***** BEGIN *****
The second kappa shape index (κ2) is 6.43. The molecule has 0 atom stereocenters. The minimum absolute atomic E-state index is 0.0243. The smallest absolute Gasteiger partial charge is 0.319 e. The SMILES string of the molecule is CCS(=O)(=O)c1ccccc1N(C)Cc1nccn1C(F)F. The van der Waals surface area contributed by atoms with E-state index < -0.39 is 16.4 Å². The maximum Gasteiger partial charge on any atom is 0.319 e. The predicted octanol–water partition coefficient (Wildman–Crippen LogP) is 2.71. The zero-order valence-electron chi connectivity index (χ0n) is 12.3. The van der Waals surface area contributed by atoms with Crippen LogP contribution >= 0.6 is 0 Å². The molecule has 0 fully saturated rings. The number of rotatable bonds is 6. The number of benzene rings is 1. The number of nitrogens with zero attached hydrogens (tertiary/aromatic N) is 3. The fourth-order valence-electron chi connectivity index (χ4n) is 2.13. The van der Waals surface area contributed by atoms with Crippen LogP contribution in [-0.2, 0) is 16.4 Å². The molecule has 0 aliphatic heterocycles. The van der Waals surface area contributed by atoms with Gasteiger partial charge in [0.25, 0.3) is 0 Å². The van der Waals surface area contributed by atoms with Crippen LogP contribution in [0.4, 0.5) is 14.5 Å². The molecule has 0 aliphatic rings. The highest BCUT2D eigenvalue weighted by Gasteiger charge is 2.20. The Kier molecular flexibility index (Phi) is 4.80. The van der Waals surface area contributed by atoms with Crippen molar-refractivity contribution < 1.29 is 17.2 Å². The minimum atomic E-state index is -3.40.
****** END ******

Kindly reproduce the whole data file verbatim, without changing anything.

The second kappa shape index (κ2) is 6.43. The molecule has 0 atom stereocenters. The minimum absolute atomic E-state index is 0.0243. The smallest absolute Gasteiger partial charge is 0.319 e. The SMILES string of the molecule is CCS(=O)(=O)c1ccccc1N(C)Cc1nccn1C(F)F. The van der Waals surface area contributed by atoms with E-state index < -0.39 is 16.4 Å². The maximum Gasteiger partial charge on any atom is 0.319 e. The predicted octanol–water partition coefficient (Wildman–Crippen LogP) is 2.71. The zero-order valence-electron chi connectivity index (χ0n) is 12.3. The van der Waals surface area contributed by atoms with Crippen LogP contribution >= 0.6 is 0 Å². The molecule has 0 fully saturated rings. The number of rotatable bonds is 6. The number of benzene rings is 1. The number of nitrogens with zero attached hydrogens (tertiary/aromatic N) is 3. The fourth-order valence-electron chi connectivity index (χ4n) is 2.13. The van der Waals surface area contributed by atoms with Crippen LogP contribution in [-0.2, 0) is 16.4 Å². The molecule has 0 aliphatic heterocycles. The van der Waals surface area contributed by atoms with Gasteiger partial charge in [0.25, 0.3) is 0 Å². The van der Waals surface area contributed by atoms with Crippen LogP contribution in [0.4, 0.5) is 14.5 Å². The molecule has 0 aliphatic rings. The highest BCUT2D eigenvalue weighted by Gasteiger charge is 2.20. The Kier molecular flexibility index (Phi) is 4.80. The van der Waals surface area contributed by atoms with Crippen molar-refractivity contribution < 1.29 is 17.2 Å². The minimum atomic E-state index is -3.40.